Why choose DataKitchen? During my nearly seven-year tenure leading an analytics function at Celgene, our partnership with DataKitchen was a critical component of my team’s data and analytics strategy. DataKitchen preaches the message of DataOps, a philosophy they shaped years ago to express their fundamental belief that focusing on data quality, automation, and accessibility at every stage in the data continuum will have a transformative effect on the organization. Let me just say with respect to DataOps – I’m a BELIEVER!
The “Why Choose DataKitchen” question for me always had two parts:
- The belief that DataOps delivers on the transformation promise (it does!).
- DataKitchen’s ability to deliver DataOps benefits (they can!).
The impact of partnering with DataKitchen and establishing effective DataOps practices at Celgene was that the team did a whole lot more analytics, faster and with fewer errors than the other companies we benchmarked. This allowed the team to focus more energy on bringing value to our partners.
Organizations, such as Gartner, report that analytics and data science teams spend significant time and energy on transforming and correcting data, leaving much less time to do value-added analytics. That was my personal experience as an analyst, and I never met a colleague who didn’t encounter those same challenges. Using DataOps, our team spent dramatically less time with data prep, rework, and error tracing, freeing the team to innovate, iterate, and improve.
There are many tools in the DataOps kit. From my perspective, testing, automation, and Agile practices laid the foundation for the team’s success. Testing in the way DataKitchen tests completely changed our team’s relationship with the data. In the DataOps world, testing is easy to set up and deployed across the data continuum. Data was tested at the point of origin and then at each stage, as data propagated throughout the ecosystem to include the analytics and reports.
DataKitchen helped us completely transform our operations by broadening our definition of testing. Testing the DataKitchen way was not limited to checking for basic attributes such as columns and rows; we expanded testing to include data accuracy and continuity. Tests assess important questions, such as “is the data correct?” When business rules are applied, “does the data make sense?” “Is there something new or unusual,” and does the data align with its history and related data sets?” The DataKitchen platform not only makes this level of testing possible but also practical.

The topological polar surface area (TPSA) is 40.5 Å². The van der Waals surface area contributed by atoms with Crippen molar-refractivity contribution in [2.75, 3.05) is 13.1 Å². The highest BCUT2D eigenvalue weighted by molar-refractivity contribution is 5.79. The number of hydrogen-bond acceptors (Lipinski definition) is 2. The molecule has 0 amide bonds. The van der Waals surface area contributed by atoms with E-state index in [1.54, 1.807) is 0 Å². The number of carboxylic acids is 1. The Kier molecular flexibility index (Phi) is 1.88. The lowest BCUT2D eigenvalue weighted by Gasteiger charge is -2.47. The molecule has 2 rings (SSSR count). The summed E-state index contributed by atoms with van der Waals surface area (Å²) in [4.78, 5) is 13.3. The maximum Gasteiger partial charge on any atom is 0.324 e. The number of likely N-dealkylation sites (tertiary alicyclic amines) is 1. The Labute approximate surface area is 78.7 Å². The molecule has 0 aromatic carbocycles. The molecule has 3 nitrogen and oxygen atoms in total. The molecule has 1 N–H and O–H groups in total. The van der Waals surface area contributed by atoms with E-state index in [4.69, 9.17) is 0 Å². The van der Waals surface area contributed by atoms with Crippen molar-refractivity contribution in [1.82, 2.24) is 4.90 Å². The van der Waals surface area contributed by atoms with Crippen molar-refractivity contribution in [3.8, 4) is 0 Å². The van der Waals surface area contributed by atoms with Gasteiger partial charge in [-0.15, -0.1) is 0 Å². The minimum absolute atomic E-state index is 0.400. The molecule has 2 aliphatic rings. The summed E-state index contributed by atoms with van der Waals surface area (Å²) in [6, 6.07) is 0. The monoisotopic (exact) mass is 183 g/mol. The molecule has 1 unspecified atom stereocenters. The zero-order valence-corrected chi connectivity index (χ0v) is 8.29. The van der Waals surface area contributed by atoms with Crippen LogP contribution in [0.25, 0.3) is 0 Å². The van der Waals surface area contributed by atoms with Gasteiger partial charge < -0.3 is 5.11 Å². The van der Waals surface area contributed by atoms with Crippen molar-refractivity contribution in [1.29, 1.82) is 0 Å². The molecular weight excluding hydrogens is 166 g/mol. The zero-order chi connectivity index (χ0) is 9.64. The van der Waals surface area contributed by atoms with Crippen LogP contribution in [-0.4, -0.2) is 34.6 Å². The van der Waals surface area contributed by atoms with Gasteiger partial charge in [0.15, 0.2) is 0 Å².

The team’s increased testing capability led to another best practice. When a new error or anomaly is detected in the data, the platform makes it easy to build a new test allowing the team to catch that same error in the future. The real-world impact of this type of testing cannot be understated. When the team can be confident that 99%+ of data errors will be caught before analytics or reports are published, it gives everyone confidence in the results and builds credibility across the company.
Many teams automate, but DataKitchen inspired a new level of automation in our analytics. We challenged the Celgene team to think in these terms. If I am going to do a task more than twice a year, why wouldn’t I automate it? The relatively moderate effort in automation paid massive dividends by allowing team members to always be working on the next important question or searching for the next big insight. Testing and automation alone helped the team take back hours and hours of non-value-added effort each week.
Agile practices also helped to transform the team. We never did Agile just for the sake of doing Agile. Instead, we adopted the mindset of trying many techniques and adopting what worked. For the Celgene team, Scrums had a positive impact, as did working from a backlog. In the case of Scrum, the simple act of being able to adjust efforts daily across the team helped to ensure people were working on the highest priority project at any given time. Working from a backlog helped the team prioritize work without the fear of “dropping the ball” on a request or project. Over time the team developed the practice of sharing the backlog with our partners, who helped us prioritize efforts. Because of this practice, the status of a request was always transparent, and if the work was further down the backlog or removed altogether, everyone understood why.
Over this multi-year journey, the DataKitchen team never lost their drive to help make our team successful. They always delivered exceptional results and taught us how to do the same in the DataOps arena. The team at DataKitchen does have the recipe for success in helping teams spend more time bringing value through a DataOps transformation.
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